One of the purposes of mortal life is to prove to God that we are worthy of the kind of ultimate trust implicit in sharing with us all the power and knowledge that he has. Indeed, it must be established very firmly that we will work cooperatively with God and each other for the good of all so that he can trust us with the fulness of his divine power. Sharing such knowledge with persons who are not proven to be trustworthy would entail a risk that is too great....I disagree. I think this view is that we learn to the kind being that God is. He can't grant god hood you grow into it. It is a way of being. He is more of a teacher and exemplar. God is not a genie.

The essence of every person’s personal identity is uncreated and has always existed. The eternal intelligences are essentially free and their choices are up to them; not God.

God’s power on this view is necessarily merely instrumental – that is, exercised through some means other than direct and immediate control of what occurs. God must act through instrumentalities if God interacts with the natural world the way a scientist would....I think you are conflating too many views here as one view. At this point you critique transhumanist views not what most LDS would naturally go to from your setup.

 There is an evolutionary argument for the existence of god in Mormon Finitism. Evolution is the process which governs the development of natural life and which even involves the evolution of more integrated and intelligent beings – including eventually divine beings. Given enough time, it is very likely that superlatively   intelligent beings would evolve somewhere in the universe who would learn to use technology to enhance their natural power, intelligence and knowledge to be vastly greater than we possess.

 El does not have sufficient technological means to exercise technological power at all places and prevent all evils. El does not have sufficient means to stop hurricanes and tornadoes in at least the instances they actually occur. He cannot stop all viruses immediately because it takes time to work out solutions and cures. As soon as god figures it out, he reveals it for the benefit of humankind. Unlike the god of the tradition, the God of Mormon finitism cannot specially tailor natural laws in just any logically possible configuration. God does not contrive any purposeless evils to somehow bring about a greater good on this view.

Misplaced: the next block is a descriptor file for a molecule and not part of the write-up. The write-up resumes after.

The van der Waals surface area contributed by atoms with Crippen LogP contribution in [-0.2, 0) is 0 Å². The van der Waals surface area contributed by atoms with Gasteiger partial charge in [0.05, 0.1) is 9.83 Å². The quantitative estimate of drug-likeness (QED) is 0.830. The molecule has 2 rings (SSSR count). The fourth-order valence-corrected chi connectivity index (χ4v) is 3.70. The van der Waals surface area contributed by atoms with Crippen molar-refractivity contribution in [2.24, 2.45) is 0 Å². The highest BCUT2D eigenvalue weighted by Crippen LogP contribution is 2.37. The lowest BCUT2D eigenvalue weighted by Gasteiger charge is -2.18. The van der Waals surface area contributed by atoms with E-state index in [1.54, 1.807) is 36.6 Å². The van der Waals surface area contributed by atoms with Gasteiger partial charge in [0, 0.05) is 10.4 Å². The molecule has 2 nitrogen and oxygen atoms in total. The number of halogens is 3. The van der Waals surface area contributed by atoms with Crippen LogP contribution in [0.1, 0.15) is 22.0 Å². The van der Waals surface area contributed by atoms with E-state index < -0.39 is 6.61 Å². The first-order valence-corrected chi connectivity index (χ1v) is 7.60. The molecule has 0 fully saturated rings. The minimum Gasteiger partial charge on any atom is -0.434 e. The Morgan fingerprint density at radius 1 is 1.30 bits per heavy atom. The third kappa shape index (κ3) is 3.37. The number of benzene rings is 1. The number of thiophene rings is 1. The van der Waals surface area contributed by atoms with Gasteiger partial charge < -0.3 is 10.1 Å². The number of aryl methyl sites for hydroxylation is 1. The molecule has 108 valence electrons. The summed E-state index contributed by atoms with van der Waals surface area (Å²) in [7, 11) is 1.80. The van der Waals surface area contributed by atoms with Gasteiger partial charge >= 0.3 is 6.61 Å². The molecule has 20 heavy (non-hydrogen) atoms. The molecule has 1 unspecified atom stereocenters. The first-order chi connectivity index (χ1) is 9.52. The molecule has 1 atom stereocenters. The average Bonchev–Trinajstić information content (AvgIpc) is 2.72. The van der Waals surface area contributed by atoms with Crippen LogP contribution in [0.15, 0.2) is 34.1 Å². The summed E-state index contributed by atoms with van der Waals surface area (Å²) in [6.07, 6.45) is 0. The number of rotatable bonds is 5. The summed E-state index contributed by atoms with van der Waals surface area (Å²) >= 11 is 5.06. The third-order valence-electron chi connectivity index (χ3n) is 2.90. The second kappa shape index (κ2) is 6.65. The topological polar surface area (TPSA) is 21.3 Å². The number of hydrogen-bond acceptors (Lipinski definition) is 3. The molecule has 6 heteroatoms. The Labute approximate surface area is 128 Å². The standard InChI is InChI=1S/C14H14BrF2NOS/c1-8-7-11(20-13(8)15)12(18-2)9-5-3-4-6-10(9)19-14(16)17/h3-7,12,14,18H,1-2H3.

Why pray to a being who can’t do better than we could do on our own? This objection seems decisive to me.

 my point is that if limitation in god’s power and knowledge are the sole explanation for his permission of evil, then the explanation still has a lot of explaining to do about other issues for faith. If God is really limited to the natural laws that obtain in such a way that he must figure out how to overcome ... then it seems to me that trust in such a being is greatly attenuated. Such a being may be a very advanced god-like being compared to us; but compared to the kind of being that can command our allegiance as a moral duty and organize the entire universe, this kind of finite uber-scientist is unlikely to win devotion.

The Mormon finitism model assumes that the physical universe is infinitely old – but at least our particular pocket universe appears to have had a beginning as a space-time manifold. There could not be an eternally old, physically complex being in such a local universe. Thus, El would have to “stand” outside of the physical space-time matrix that defines our own pocket universe. But then how does he get back into or communicate with it – let alone evolve to become a fully divine being within its space-time matrix? Same question though about eternally existing intelligences.

 More critically, this view seems inadequate to explain the assumption in Joseph Smith’s revelations that the creation and laws governing the regularities of the bodies in the natural world depend on God’s immanent power......but then they aren't regularities or 'natural' if they depend on God to be the way they are.

Other issues: communication, heat death of the universe

Maybe such tech is possible but then the problem of evil returns.